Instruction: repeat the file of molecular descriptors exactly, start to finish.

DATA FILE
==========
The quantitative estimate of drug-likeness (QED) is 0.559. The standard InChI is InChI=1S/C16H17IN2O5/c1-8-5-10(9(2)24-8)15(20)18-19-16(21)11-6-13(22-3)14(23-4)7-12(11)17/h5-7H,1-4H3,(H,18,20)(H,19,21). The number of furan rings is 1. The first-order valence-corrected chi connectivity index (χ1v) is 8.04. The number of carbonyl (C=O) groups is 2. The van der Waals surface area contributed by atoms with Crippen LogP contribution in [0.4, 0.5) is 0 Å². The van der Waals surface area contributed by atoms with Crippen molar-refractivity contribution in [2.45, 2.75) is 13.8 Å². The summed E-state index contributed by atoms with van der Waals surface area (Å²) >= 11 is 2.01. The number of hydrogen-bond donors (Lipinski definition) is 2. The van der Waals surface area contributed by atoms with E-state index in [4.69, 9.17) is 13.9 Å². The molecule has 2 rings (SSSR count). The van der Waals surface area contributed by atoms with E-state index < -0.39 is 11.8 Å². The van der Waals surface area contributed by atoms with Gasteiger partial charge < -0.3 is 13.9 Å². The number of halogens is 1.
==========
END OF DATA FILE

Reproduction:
The quantitative estimate of drug-likeness (QED) is 0.559. The standard InChI is InChI=1S/C16H17IN2O5/c1-8-5-10(9(2)24-8)15(20)18-19-16(21)11-6-13(22-3)14(23-4)7-12(11)17/h5-7H,1-4H3,(H,18,20)(H,19,21). The number of furan rings is 1. The first-order valence-corrected chi connectivity index (χ1v) is 8.04. The number of carbonyl (C=O) groups is 2. The van der Waals surface area contributed by atoms with Crippen LogP contribution in [0.4, 0.5) is 0 Å². The van der Waals surface area contributed by atoms with Crippen molar-refractivity contribution in [2.45, 2.75) is 13.8 Å². The summed E-state index contributed by atoms with van der Waals surface area (Å²) >= 11 is 2.01. The number of hydrogen-bond donors (Lipinski definition) is 2. The van der Waals surface area contributed by atoms with E-state index in [4.69, 9.17) is 13.9 Å². The molecule has 2 rings (SSSR count). The van der Waals surface area contributed by atoms with E-state index < -0.39 is 11.8 Å². The van der Waals surface area contributed by atoms with Gasteiger partial charge < -0.3 is 13.9 Å². The number of halogens is 1.